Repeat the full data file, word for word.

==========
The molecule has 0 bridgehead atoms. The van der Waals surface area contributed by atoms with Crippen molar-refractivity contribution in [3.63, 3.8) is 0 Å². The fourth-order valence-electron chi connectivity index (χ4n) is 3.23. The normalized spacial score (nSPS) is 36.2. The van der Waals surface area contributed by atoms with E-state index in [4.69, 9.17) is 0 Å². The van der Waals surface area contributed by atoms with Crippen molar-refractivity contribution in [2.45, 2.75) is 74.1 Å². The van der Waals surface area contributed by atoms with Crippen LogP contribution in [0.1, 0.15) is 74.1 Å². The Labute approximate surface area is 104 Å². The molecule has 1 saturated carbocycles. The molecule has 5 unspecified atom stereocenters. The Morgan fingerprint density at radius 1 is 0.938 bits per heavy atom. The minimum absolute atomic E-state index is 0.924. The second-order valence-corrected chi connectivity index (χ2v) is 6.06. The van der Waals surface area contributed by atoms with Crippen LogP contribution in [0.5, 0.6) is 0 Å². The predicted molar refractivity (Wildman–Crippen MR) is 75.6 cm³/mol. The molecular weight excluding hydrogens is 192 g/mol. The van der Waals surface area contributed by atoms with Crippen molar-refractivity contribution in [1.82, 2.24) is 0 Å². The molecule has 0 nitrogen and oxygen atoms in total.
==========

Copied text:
The molecule has 0 bridgehead atoms. The van der Waals surface area contributed by atoms with Crippen molar-refractivity contribution in [3.63, 3.8) is 0 Å². The fourth-order valence-electron chi connectivity index (χ4n) is 3.23. The normalized spacial score (nSPS) is 36.2. The van der Waals surface area contributed by atoms with E-state index in [4.69, 9.17) is 0 Å². The van der Waals surface area contributed by atoms with Crippen molar-refractivity contribution in [2.45, 2.75) is 74.1 Å². The van der Waals surface area contributed by atoms with Crippen LogP contribution in [0.1, 0.15) is 74.1 Å². The Labute approximate surface area is 104 Å². The molecule has 1 saturated carbocycles. The molecule has 5 unspecified atom stereocenters. The Morgan fingerprint density at radius 1 is 0.938 bits per heavy atom. The minimum absolute atomic E-state index is 0.924. The second-order valence-corrected chi connectivity index (χ2v) is 6.06. The van der Waals surface area contributed by atoms with Crippen LogP contribution in [0.5, 0.6) is 0 Å². The predicted molar refractivity (Wildman–Crippen MR) is 75.6 cm³/mol. The molecular weight excluding hydrogens is 192 g/mol. The van der Waals surface area contributed by atoms with Crippen molar-refractivity contribution in [1.82, 2.24) is 0 Å². The molecule has 0 nitrogen and oxygen atoms in total.